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The piece is in A minor and is set in 3/8 time. It begins with an A minor theme marked Poco moto (little movement), with the left hand playing arpeggios alternating between A minor and E major. It then moves into a brief section based around C major and G major, before returning to the original theme. It then enters a lighter section in the submediant key of F major. It consists of a similar texture to the A section, where the right hand plays a melody over left hand arpeggios. It then enters a 32nd note C major figure before returning to the A section. The piece then moves to an agitated theme in the subdominant key of D minor with an A pedal point, as the right hand plays diminished chords. This section then concludes with an ascending A minor arpeggio before beginning a chromatic descent over two octaves, and then returning to the A section. The piece ends in its starting key of A minor with an authentic cadence. Despite being called a bagatelle, the piece is in rondo form. The structure is A–B–A–C–A. The first theme is not technically difficult and is often taught alone as it provides a good basic exercise for piano pedalling technique. However, much greater technique is required for the B section as well as the rapid rising A minor figure in the C section.
Kopitz presents the finding by the German organ scholar Johannes Quack that the letters that spell Elise can be decoded as the first three notes of the piece. Because an E♭ is called an Es in German and is pronounced as "S", that makes E–(L)–(I)–S–E: E–(L)–(I)–E♭–E, which by enharmonic equivalents sounds the same as the written notes E–(L)–(I)–D♯–E.
- William Kinderman, The Cambridge Companion to Beethoven, Cambridge: Cambridge University Press, 2000, pp. 125–126, ISBN 978-0-521-58934-5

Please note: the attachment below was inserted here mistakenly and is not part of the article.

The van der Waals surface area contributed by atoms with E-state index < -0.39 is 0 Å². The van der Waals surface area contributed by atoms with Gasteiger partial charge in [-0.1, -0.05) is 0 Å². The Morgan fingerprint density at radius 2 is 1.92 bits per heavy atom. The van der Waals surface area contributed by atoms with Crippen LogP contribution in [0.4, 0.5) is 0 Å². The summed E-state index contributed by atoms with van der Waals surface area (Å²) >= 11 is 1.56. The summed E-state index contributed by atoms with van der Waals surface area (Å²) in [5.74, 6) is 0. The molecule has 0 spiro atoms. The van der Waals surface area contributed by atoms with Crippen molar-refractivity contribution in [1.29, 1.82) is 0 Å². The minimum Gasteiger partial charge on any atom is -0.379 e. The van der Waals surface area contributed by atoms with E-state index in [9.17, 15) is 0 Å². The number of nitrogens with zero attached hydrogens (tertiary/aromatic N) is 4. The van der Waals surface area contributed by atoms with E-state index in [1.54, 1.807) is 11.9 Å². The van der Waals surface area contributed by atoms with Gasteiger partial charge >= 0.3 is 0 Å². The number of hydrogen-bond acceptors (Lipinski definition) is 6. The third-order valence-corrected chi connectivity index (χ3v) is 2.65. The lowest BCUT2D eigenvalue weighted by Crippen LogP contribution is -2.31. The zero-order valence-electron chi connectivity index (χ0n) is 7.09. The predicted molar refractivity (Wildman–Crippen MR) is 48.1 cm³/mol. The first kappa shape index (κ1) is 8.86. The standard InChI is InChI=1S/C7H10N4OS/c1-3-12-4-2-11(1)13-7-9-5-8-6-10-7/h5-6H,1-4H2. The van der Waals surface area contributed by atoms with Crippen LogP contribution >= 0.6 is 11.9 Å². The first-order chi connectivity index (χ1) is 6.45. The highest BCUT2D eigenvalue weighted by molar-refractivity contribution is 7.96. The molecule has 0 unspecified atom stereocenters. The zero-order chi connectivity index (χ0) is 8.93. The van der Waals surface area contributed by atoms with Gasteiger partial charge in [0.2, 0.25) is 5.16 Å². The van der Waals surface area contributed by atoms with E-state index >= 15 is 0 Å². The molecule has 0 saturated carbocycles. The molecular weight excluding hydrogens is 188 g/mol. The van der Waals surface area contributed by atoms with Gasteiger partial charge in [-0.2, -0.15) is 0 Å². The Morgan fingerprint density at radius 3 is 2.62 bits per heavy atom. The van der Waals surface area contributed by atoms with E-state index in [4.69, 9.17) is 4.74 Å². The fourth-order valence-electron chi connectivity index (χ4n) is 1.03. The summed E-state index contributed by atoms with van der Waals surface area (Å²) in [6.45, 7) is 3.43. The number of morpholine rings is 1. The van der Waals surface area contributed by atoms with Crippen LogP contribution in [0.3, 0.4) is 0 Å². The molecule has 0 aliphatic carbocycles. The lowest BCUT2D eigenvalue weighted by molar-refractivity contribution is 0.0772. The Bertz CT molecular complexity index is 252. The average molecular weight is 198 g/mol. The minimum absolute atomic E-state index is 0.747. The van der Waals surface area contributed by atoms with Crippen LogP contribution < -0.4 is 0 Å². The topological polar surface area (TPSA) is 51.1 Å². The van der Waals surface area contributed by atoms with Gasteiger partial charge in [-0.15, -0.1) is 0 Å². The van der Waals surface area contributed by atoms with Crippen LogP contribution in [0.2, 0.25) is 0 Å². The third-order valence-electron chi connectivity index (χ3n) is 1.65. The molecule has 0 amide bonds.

- Dorothy de Val, The Cambridge Companion to the piano, Cambridge: Cambridge University Press, 1998, p. 131, ISBN 978-0-521-47986-8, "Beethoven is here [in the 1892 Repertory of select pianoforte works] only by virtue of 'Für Elise', but there is a better representation of later composers such as Schubert ... , Chopin ... , Schumann ... and some Liszt."
- Morton Manus, Alfred's Basic Adult All-In-One Piano Course, Book 3, New York: Alfred publishing, p. 132, ISBN 978-0-7390-0068-7
- Fuld, James J. (20 March 2000). The Book of World-famous Music: Classical, Popular, and Folk. Courier Dover Publications. p. 241. ISBN 978-0-486-41475-1. Retrieved 25 April 2011.
- Luca Chiantore: Beethoven al piano. Barcelona: Nortesur, 2010, p. 333–360, ISBN 978-84-937357-6-0
- "Who Wrote 'Für Elise'?". The New Yorker. 16 October 2009.
- Max Unger, translated by Theodore Baker, "Beethoven and Therese von Malfatti," The Musical Quarterly 11, no. 1 (1925): 63–72.
- Michael Lorenz: "Baronin Droßdik und die verschneyten Nachtigallen. Biographische Anmerkungen zu einem Schubert-Dokument", Schubert durch die Brille 26, (Tutzing: Schneider, 2001), pp. 47–88.
- Klaus Martin Kopitz: Beethoven, Elisabeth Röckel und das Albumblatt "Für Elise", Köln: Dohr, 2010, ISBN 978-3-936655-87-2.
- Michael Lorenz: "'Die enttarnte Elise'. Die kurze Karriere der Elisabeth Röckel als Beethovens 'Elise'", Bonner Beethoven-Studien vol. 9, (Bonn 2011), 169–90.
- "War Mälzels Sängerin auch Beethovens 'Elise'?" by Juan Martin Koch, Neue Musikzeitung, 15 November 2012 (German)
- "Geheimnis um Beethovens 'Elise' gelüftet?", Die Welt, 16 November 2012 (German); Steblin, Rita: "Who was Beethoven’s 'Elise'? A new solution to the mystery." In: The Musical Times 155 (2014), pp. 3-39
- Kopitz 2010, pp. 50f
|Wikimedia Commons has media related to Für Elise.|
- "Für Elise": Scores at the International Music Score Library Project
- "Für Elise" at the Mutopia Project
- Free sheet music of "Für Elise" from Cantorion.org
- on YouTube, arranged by Georgii Cherkin
- Nohl's first publication of "Für Elise" in 1867
- "Für Elise" sheet music, and free recording by Valentina Lisitsa
- A MIDI of the revised version Beethoven was working on in 1822
- Michael Lorenz: "Maria Eva Hummel. A Postscript", Vienna 2013
- Michael Lorenz: "A Letter to the Editor of The Musical Times" Vienna 2014
- Fur Elise Guitar TAB at DragonGuitar